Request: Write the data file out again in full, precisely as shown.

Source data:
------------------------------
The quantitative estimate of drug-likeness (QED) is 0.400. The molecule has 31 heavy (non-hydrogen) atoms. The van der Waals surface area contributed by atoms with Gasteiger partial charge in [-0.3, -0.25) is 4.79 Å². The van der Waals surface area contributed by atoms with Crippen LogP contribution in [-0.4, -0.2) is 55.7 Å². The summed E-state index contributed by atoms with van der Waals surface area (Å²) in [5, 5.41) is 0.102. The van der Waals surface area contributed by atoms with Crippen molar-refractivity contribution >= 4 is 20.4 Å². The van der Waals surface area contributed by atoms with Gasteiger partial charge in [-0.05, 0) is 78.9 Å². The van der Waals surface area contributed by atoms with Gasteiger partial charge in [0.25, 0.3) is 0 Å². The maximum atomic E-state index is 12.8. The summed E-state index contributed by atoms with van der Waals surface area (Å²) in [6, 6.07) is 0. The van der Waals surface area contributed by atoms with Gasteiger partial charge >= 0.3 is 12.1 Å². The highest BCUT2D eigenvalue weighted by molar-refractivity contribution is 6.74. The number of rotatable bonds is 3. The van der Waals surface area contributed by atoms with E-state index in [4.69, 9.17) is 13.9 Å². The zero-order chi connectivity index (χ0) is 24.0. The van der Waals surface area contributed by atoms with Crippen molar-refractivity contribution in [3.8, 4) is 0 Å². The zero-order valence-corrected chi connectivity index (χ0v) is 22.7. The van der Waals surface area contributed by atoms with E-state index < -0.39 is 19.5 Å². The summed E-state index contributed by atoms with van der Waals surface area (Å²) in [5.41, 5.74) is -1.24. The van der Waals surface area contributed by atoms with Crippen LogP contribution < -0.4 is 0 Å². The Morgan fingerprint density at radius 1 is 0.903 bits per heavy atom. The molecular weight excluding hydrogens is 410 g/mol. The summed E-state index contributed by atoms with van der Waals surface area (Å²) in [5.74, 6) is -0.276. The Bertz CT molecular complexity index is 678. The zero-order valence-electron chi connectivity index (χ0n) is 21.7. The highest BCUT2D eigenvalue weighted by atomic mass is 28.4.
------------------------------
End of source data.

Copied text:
The quantitative estimate of drug-likeness (QED) is 0.400. The molecule has 31 heavy (non-hydrogen) atoms. The van der Waals surface area contributed by atoms with Gasteiger partial charge in [-0.3, -0.25) is 4.79 Å². The van der Waals surface area contributed by atoms with Crippen LogP contribution in [-0.4, -0.2) is 55.7 Å². The summed E-state index contributed by atoms with van der Waals surface area (Å²) in [5, 5.41) is 0.102. The van der Waals surface area contributed by atoms with Crippen molar-refractivity contribution >= 4 is 20.4 Å². The van der Waals surface area contributed by atoms with Gasteiger partial charge in [-0.05, 0) is 78.9 Å². The van der Waals surface area contributed by atoms with Gasteiger partial charge in [0.25, 0.3) is 0 Å². The maximum atomic E-state index is 12.8. The summed E-state index contributed by atoms with van der Waals surface area (Å²) in [6, 6.07) is 0. The van der Waals surface area contributed by atoms with Gasteiger partial charge >= 0.3 is 12.1 Å². The highest BCUT2D eigenvalue weighted by molar-refractivity contribution is 6.74. The number of rotatable bonds is 3. The van der Waals surface area contributed by atoms with E-state index in [4.69, 9.17) is 13.9 Å². The zero-order chi connectivity index (χ0) is 24.0. The van der Waals surface area contributed by atoms with Crippen molar-refractivity contribution in [3.8, 4) is 0 Å². The zero-order valence-corrected chi connectivity index (χ0v) is 22.7. The van der Waals surface area contributed by atoms with E-state index < -0.39 is 19.5 Å². The summed E-state index contributed by atoms with van der Waals surface area (Å²) in [5.41, 5.74) is -1.24. The van der Waals surface area contributed by atoms with Crippen LogP contribution < -0.4 is 0 Å². The Morgan fingerprint density at radius 1 is 0.903 bits per heavy atom. The molecular weight excluding hydrogens is 410 g/mol. The summed E-state index contributed by atoms with van der Waals surface area (Å²) in [5.74, 6) is -0.276. The Bertz CT molecular complexity index is 678. The zero-order valence-electron chi connectivity index (χ0n) is 21.7. The highest BCUT2D eigenvalue weighted by atomic mass is 28.4.